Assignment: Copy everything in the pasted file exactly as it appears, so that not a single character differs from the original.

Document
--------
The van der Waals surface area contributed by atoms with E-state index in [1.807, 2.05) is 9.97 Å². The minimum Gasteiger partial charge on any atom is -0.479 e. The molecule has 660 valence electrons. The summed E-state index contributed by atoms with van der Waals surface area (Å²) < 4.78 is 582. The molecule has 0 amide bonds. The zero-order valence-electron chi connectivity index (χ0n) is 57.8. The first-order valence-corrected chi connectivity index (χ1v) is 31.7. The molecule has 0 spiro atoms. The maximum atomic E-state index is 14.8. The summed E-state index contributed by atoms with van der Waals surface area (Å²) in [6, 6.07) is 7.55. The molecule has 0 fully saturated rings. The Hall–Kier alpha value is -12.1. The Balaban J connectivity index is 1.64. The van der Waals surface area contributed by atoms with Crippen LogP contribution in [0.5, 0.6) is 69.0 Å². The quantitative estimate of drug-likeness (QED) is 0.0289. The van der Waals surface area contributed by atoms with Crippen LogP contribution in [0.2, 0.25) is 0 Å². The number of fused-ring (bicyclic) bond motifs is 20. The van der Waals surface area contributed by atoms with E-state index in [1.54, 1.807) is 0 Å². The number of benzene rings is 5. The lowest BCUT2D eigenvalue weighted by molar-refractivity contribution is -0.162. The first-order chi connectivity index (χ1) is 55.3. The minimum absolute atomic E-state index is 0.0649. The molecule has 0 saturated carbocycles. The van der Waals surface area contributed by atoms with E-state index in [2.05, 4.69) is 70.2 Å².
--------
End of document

The van der Waals surface area contributed by atoms with E-state index in [1.807, 2.05) is 9.97 Å². The minimum Gasteiger partial charge on any atom is -0.479 e. The molecule has 660 valence electrons. The summed E-state index contributed by atoms with van der Waals surface area (Å²) < 4.78 is 582. The molecule has 0 amide bonds. The zero-order valence-electron chi connectivity index (χ0n) is 57.8. The first-order valence-corrected chi connectivity index (χ1v) is 31.7. The molecule has 0 spiro atoms. The maximum atomic E-state index is 14.8. The summed E-state index contributed by atoms with van der Waals surface area (Å²) in [6, 6.07) is 7.55. The molecule has 0 fully saturated rings. The Hall–Kier alpha value is -12.1. The Balaban J connectivity index is 1.64. The van der Waals surface area contributed by atoms with Crippen LogP contribution in [0.5, 0.6) is 69.0 Å². The quantitative estimate of drug-likeness (QED) is 0.0289. The van der Waals surface area contributed by atoms with Crippen LogP contribution in [0.2, 0.25) is 0 Å². The number of fused-ring (bicyclic) bond motifs is 20. The van der Waals surface area contributed by atoms with E-state index in [1.54, 1.807) is 0 Å². The number of benzene rings is 5. The lowest BCUT2D eigenvalue weighted by molar-refractivity contribution is -0.162. The first-order chi connectivity index (χ1) is 55.3. The minimum absolute atomic E-state index is 0.0649. The molecule has 0 saturated carbocycles. The van der Waals surface area contributed by atoms with E-state index in [2.05, 4.69) is 70.2 Å².